In the last two newsletters we looked at the Deliberate Practice Coaching Model at Work and Line Management. Now we turn our attention to mentoring and what we mean when we describe someone as a mentor.
The role of mentor is one which can be easily assigned to staff, yet we must question whether it is fully understood and if indeed the title needs to be redefined as our understanding of leadership grows. As Paul Hammond suggested in the December newsletter, mentoring is now seen as a more ‘directed and deliberate style of coaching’.
The introduction of the Early Career Framework and the clearly defined (and funded) role of the mentors has clarified its function in the context of those new to teaching. Such a structured and defined approach to the role of mentoring has, I believe, helped in developing the expertise of the mentors and improved the way in which ECTs learn to become teachers. The ECF recognises that:
In the past, there have been some challenges for these mentors without a clear structure through which to communicate what they know effectively. I have heard a fair few heads and senior leaders talk of brilliant teachers who struggle to break down their approaches to those who are less experienced. It is not just about seeing what good practice looks like but understanding how and why it works.
Therefore, taking on the role of mentor in the ECF has meant learning new approaches for many, even those with significant mentoring experience. For heads and senior leaders, it offers and opportunity to develop a deeper understanding of their teams and consider how they support the development of others. It remains to be seen how this will unfold as we embed the ECF and the impact on staff development but is certainly one to watch.
What we are sure we want is for mentors to be experts in their field. We all want to learn from those at the top of their game, who are successful because of the impact their work has in their chosen field. We like to ask them about their ‘journey’ and unpick what actions they took to achieve such amazing results. In schools, we look to heads who have achieved strong outcomes for all students; whose leadership teams are skilled and knowledgeable; and where staff and pupils all learn and grow.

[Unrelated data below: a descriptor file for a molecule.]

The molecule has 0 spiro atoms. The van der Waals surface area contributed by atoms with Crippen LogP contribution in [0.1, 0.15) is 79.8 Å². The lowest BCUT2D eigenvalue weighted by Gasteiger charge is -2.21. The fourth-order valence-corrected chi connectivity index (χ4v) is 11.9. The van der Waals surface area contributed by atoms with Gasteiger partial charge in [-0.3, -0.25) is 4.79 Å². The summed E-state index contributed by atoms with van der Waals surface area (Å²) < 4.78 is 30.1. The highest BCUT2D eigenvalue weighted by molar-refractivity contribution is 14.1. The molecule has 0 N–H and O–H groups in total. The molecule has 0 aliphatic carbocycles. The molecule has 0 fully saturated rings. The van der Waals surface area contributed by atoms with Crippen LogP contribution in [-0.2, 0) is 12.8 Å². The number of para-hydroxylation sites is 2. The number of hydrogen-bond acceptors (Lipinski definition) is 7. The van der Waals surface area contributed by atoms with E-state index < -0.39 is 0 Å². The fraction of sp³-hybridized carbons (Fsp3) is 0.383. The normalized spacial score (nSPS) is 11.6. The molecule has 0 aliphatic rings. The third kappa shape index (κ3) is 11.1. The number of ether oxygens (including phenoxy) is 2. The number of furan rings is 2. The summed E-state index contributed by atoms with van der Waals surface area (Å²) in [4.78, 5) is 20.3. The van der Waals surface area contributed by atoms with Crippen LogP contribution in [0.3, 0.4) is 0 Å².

As a new head teacher, I was assigned an experienced head teacher as my mentor. I didn’t know her (and she didn’t know me) and more crucially, neither of us had a clear understanding of what being a mentor/mentee involved. There was not much of a dialogue between us as a result. However, when asked, she provided practical support such as job descriptions/policies and answers to mostly practical questions. And there is absolutely a place for that, particularly when faced with challenges that you have no experience in (and we’ve all been there) but my mentoring support didn’t go much further than that.
So, before we even think of assigning mentors (except for ECTs), we need to define the role. This will be specific to the context but in principle we are asking for experts to share their expertise in order to develop others. Developing others to become experts is more than just answering questions when they ask.
It may be helpful for mentors to think of how they can move their mentees along the continuum of consultant (you’re the expert, you give answers), collaborator (thinking together) to coach (solution focused, finding the answer within them using questioning). Mentees will need different things at different times. The core aim of a mentor is to support your mentee to be independent, confident and take ownership, thereby developing their own initiative and motivation to solve the problem.
As a school I would suggest beginning by exploring your understanding of the mentor’s role before developing that into an agreed, shared understanding that forms the basis of the mentoring contract. Using the experience of ECT mentors could be a good place to start.